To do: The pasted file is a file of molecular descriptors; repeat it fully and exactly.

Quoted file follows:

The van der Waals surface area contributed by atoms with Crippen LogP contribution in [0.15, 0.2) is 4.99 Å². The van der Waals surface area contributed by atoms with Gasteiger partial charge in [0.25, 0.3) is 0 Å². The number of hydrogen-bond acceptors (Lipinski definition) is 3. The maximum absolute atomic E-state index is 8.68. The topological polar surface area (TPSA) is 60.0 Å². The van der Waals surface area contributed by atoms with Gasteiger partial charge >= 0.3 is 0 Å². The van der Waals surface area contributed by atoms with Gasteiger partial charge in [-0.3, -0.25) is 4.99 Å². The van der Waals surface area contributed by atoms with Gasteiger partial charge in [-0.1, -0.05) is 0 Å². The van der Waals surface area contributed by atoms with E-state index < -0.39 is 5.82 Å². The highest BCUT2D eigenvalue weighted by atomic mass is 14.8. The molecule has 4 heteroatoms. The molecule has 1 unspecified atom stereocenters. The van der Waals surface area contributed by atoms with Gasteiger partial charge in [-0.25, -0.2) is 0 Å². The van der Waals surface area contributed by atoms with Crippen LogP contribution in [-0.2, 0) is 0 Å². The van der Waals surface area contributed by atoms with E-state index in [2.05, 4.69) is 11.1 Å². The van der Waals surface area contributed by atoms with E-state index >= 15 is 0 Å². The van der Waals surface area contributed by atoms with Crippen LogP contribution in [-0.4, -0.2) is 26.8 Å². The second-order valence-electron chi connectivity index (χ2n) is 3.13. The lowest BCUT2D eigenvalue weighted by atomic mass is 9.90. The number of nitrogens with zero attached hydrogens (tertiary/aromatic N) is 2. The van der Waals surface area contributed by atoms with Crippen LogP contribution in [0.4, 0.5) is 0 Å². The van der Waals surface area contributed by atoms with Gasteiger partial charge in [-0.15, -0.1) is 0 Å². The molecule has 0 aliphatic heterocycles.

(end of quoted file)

The van der Waals surface area contributed by atoms with Crippen LogP contribution in [0.15, 0.2) is 4.99 Å². The van der Waals surface area contributed by atoms with Gasteiger partial charge in [0.25, 0.3) is 0 Å². The number of hydrogen-bond acceptors (Lipinski definition) is 3. The maximum absolute atomic E-state index is 8.68. The topological polar surface area (TPSA) is 60.0 Å². The van der Waals surface area contributed by atoms with Gasteiger partial charge >= 0.3 is 0 Å². The van der Waals surface area contributed by atoms with Gasteiger partial charge in [-0.3, -0.25) is 4.99 Å². The van der Waals surface area contributed by atoms with Gasteiger partial charge in [-0.1, -0.05) is 0 Å². The van der Waals surface area contributed by atoms with E-state index < -0.39 is 5.82 Å². The highest BCUT2D eigenvalue weighted by atomic mass is 14.8. The molecule has 4 heteroatoms. The molecule has 1 unspecified atom stereocenters. The van der Waals surface area contributed by atoms with Gasteiger partial charge in [-0.25, -0.2) is 0 Å². The van der Waals surface area contributed by atoms with Crippen LogP contribution in [-0.2, 0) is 0 Å². The van der Waals surface area contributed by atoms with E-state index in [2.05, 4.69) is 11.1 Å². The van der Waals surface area contributed by atoms with E-state index >= 15 is 0 Å². The van der Waals surface area contributed by atoms with Crippen LogP contribution in [-0.4, -0.2) is 26.8 Å². The second-order valence-electron chi connectivity index (χ2n) is 3.13. The lowest BCUT2D eigenvalue weighted by atomic mass is 9.90. The number of nitrogens with zero attached hydrogens (tertiary/aromatic N) is 2. The van der Waals surface area contributed by atoms with Crippen LogP contribution in [0.4, 0.5) is 0 Å². The van der Waals surface area contributed by atoms with Gasteiger partial charge in [-0.15, -0.1) is 0 Å². The molecule has 0 aliphatic heterocycles.